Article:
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Did you grow up singing This little light of mine, I’m gonna let it shine? This song fills my earliest musical memories, along with other classics like Jesus Loves Me. Written in the 1920s by Harry Dixon Loes, it’s been adapted several times over the years, but the basic verses call to mind Jesus’s words most commonly quoted from Matthew 5.

“You are the light of the world. A town built on a hill cannot be hidden. Neither do people light a lamp and put it under a bowl. Instead they put it on its stand, and it gives light to everyone in the house. In the same way, let your light shine before others, that they may see your good deeds and glorify your Father in heaven” (verses 14-16).

Trouble is, the passage and song are so familiar, we might overlook a truth hidden in plain sight.

Mark’s Version

People are like stained-glass windows. They sparkle and shine when the sun is out, but when the darkness sets in, their true beauty is revealed only if there is a light from within. ~Elisabeth Kubler-Ross, Swiss-American psychiatrist

To best see the hidden gem, we need to switch books. And languages. Don’t worry! I won’t lose you. I’ll walk through this quickly and simply, only telling you what you most need to know.

The Gospel writers had a lot of material to pull from as they wrote their versions of Jesus’s story. Think about all they witnessed, what people they knew experienced, and the stories that were memorized and repeated! The apostle John says it this way at the end of his Gospel. Jesus did many other things as well. If every one of them were written down, I suppose that even the whole world would not have room for the books that would be written (John 21:25).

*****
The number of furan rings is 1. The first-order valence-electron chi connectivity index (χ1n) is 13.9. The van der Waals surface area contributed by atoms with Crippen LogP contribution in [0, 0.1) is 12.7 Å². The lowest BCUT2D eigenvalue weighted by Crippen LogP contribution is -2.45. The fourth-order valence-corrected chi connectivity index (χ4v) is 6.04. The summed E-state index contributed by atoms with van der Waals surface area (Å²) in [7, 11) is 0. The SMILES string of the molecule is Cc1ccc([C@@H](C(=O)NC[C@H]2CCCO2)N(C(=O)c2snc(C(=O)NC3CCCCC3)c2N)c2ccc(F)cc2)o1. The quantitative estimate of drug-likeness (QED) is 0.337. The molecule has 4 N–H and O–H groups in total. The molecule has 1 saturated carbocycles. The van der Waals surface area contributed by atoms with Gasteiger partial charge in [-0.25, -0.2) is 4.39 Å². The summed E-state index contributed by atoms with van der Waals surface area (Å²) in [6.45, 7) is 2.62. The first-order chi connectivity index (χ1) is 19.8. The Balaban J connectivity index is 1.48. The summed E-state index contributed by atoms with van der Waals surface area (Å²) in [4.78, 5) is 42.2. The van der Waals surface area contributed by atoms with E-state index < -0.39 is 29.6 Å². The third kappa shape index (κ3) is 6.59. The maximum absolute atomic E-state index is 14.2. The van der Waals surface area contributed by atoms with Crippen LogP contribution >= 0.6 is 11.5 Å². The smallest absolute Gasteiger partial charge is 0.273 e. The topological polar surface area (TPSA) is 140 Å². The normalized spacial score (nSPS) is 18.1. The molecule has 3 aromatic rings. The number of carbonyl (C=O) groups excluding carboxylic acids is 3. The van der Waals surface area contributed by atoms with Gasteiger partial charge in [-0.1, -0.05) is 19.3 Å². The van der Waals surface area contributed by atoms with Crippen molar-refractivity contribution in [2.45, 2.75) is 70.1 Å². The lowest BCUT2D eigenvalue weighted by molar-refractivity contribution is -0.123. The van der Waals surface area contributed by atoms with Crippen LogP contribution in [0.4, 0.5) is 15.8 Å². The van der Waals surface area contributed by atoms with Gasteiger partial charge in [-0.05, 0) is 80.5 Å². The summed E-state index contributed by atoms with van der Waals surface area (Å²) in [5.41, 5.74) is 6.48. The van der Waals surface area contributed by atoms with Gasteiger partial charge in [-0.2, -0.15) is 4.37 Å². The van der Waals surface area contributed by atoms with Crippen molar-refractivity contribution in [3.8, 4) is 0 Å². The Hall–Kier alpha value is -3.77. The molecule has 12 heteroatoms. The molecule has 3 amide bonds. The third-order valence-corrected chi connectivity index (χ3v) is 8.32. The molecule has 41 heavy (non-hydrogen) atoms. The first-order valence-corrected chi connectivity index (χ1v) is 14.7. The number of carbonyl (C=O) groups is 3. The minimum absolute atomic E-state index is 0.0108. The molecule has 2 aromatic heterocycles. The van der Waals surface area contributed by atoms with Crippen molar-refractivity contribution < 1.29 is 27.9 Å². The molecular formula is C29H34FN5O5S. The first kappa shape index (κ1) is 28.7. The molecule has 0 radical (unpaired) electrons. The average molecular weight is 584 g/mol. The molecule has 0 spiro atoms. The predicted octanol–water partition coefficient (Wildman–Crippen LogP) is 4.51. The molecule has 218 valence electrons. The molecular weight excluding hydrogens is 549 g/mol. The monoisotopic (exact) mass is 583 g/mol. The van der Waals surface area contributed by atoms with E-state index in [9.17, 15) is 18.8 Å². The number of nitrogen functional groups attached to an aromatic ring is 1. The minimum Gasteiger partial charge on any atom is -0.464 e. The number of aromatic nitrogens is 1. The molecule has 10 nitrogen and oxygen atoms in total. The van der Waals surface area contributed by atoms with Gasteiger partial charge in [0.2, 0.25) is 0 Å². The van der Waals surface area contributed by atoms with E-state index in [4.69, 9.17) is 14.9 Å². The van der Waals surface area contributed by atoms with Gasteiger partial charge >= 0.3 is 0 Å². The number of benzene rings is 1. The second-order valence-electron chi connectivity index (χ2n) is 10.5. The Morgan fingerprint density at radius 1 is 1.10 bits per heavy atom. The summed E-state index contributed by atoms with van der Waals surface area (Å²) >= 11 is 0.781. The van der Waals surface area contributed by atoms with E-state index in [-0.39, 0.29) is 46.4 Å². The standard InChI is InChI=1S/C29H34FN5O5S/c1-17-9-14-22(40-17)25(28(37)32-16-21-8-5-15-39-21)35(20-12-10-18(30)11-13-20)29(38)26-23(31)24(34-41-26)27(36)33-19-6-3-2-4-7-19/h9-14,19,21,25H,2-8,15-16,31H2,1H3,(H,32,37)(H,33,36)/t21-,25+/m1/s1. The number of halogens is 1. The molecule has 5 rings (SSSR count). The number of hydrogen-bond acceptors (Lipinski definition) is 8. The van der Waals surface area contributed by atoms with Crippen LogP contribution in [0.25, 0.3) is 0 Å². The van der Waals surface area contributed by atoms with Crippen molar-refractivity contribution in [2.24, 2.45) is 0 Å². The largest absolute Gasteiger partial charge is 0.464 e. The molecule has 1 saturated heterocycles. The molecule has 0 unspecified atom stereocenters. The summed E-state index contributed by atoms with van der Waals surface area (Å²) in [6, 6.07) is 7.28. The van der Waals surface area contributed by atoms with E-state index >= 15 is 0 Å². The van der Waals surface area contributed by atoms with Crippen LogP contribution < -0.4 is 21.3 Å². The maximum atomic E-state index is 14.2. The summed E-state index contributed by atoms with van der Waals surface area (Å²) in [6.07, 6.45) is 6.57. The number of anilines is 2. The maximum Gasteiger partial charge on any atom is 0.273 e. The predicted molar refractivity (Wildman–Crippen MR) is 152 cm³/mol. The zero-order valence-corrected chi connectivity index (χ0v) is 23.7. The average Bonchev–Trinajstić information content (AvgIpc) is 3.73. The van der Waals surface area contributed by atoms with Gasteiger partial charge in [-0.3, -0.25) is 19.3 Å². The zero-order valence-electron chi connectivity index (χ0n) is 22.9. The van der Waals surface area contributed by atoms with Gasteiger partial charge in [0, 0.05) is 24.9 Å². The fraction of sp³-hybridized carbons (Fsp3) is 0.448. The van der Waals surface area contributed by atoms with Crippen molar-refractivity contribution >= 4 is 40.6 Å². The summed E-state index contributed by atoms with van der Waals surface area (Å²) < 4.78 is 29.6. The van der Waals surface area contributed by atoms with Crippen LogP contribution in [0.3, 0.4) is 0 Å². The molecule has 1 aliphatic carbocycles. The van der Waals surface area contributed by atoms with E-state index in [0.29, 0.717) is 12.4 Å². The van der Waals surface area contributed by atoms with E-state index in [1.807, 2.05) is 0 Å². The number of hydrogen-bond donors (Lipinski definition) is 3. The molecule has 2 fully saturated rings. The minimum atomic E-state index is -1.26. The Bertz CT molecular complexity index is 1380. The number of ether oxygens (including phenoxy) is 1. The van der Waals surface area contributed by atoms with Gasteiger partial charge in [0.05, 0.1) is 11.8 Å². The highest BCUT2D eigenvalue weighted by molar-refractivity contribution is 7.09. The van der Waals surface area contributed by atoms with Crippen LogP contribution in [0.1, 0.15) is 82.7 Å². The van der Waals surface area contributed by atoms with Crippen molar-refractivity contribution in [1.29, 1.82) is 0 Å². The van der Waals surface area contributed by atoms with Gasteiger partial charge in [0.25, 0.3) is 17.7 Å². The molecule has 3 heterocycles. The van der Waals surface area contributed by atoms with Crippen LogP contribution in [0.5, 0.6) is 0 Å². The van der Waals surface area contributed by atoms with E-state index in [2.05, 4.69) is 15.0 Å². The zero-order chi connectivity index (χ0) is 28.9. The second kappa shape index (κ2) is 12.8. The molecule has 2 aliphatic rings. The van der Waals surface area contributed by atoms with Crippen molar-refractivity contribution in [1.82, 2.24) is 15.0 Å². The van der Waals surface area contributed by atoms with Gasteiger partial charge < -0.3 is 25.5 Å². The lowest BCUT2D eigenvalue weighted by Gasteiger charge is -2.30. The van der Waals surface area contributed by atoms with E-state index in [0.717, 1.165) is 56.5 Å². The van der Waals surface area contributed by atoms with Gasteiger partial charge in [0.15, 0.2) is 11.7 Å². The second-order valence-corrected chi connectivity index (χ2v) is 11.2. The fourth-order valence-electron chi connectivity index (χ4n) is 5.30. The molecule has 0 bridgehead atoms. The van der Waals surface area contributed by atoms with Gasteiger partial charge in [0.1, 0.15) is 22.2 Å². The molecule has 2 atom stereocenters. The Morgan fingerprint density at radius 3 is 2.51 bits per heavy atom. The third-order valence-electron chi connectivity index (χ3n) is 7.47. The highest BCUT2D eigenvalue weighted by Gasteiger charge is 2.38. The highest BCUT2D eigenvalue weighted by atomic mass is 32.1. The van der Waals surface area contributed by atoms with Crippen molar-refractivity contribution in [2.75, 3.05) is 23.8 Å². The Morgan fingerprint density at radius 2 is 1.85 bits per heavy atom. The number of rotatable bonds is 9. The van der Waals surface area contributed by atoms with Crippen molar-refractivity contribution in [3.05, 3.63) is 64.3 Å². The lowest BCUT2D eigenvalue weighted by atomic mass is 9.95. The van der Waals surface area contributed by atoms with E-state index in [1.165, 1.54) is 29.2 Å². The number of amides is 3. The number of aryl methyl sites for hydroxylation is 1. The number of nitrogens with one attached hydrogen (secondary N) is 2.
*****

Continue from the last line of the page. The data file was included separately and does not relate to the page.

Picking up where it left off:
So it’s not surprising that the Gospels contain a mix of both the same and different stories. For this particular parable of light, Mark and Luke also mention it. But it’s Mark that makes a critical distinction.

Translating is a big deal.

Translating anything from one language to another is a big deal. A really big deal. Think about how much meaning we encase in some of the words and phrases we use today. And consider that one segment of our society looks at that exact same word or phrase somewhat differently.

Now think about how you would translate all of that depth into a word or phrase in a different language. And consider that what we read in our modern Bibles is about a different time and place and culture.

Yeah. Translating is a really big deal. So let’s offer those who work hard to bring us a Bible we can read some grace.

A quick but important note.

In the English language, we have two indefinite articles: A and AN. They are attached to non-specific nouns, like a cat or an orange. You have no idea which cat or orange I’m thinking of when I say those words, but it doesn’t matter. When we use indefinite articles, we use generic terms to get people into the same area of thought. In the example I used, I wanted you to think in general about any cat or any orange.

English has one definite article: THE. This word is tied to specific nouns. If I say, “the cat,” then I could be referring to one specific cat, or I could be talking about that one specific kind of animal. While another cat or animal might be similar, by using the definite article, I eliminate other possibilities.

One small choice in our modern translations.